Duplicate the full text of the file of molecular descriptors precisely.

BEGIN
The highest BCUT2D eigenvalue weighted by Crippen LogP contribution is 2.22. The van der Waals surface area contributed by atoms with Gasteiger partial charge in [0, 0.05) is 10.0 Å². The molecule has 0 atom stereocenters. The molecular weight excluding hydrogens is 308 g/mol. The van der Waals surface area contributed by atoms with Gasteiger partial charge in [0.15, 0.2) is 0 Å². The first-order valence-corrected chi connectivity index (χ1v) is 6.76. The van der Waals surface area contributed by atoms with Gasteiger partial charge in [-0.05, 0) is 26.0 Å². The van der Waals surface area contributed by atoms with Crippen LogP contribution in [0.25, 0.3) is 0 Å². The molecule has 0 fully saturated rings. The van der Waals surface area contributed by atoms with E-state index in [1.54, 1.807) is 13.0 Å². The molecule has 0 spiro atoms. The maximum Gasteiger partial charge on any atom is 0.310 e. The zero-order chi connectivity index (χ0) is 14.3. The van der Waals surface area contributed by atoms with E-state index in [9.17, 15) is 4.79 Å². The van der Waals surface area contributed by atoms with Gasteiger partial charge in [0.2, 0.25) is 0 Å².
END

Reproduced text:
The highest BCUT2D eigenvalue weighted by Crippen LogP contribution is 2.22. The van der Waals surface area contributed by atoms with Gasteiger partial charge in [0, 0.05) is 10.0 Å². The molecule has 0 atom stereocenters. The molecular weight excluding hydrogens is 308 g/mol. The van der Waals surface area contributed by atoms with Gasteiger partial charge in [0.15, 0.2) is 0 Å². The first-order valence-corrected chi connectivity index (χ1v) is 6.76. The van der Waals surface area contributed by atoms with Gasteiger partial charge in [-0.05, 0) is 26.0 Å². The van der Waals surface area contributed by atoms with Crippen LogP contribution in [0.25, 0.3) is 0 Å². The molecule has 0 fully saturated rings. The van der Waals surface area contributed by atoms with E-state index in [1.54, 1.807) is 13.0 Å². The molecule has 0 spiro atoms. The maximum Gasteiger partial charge on any atom is 0.310 e. The zero-order chi connectivity index (χ0) is 14.3. The van der Waals surface area contributed by atoms with E-state index in [9.17, 15) is 4.79 Å². The van der Waals surface area contributed by atoms with Gasteiger partial charge in [0.2, 0.25) is 0 Å².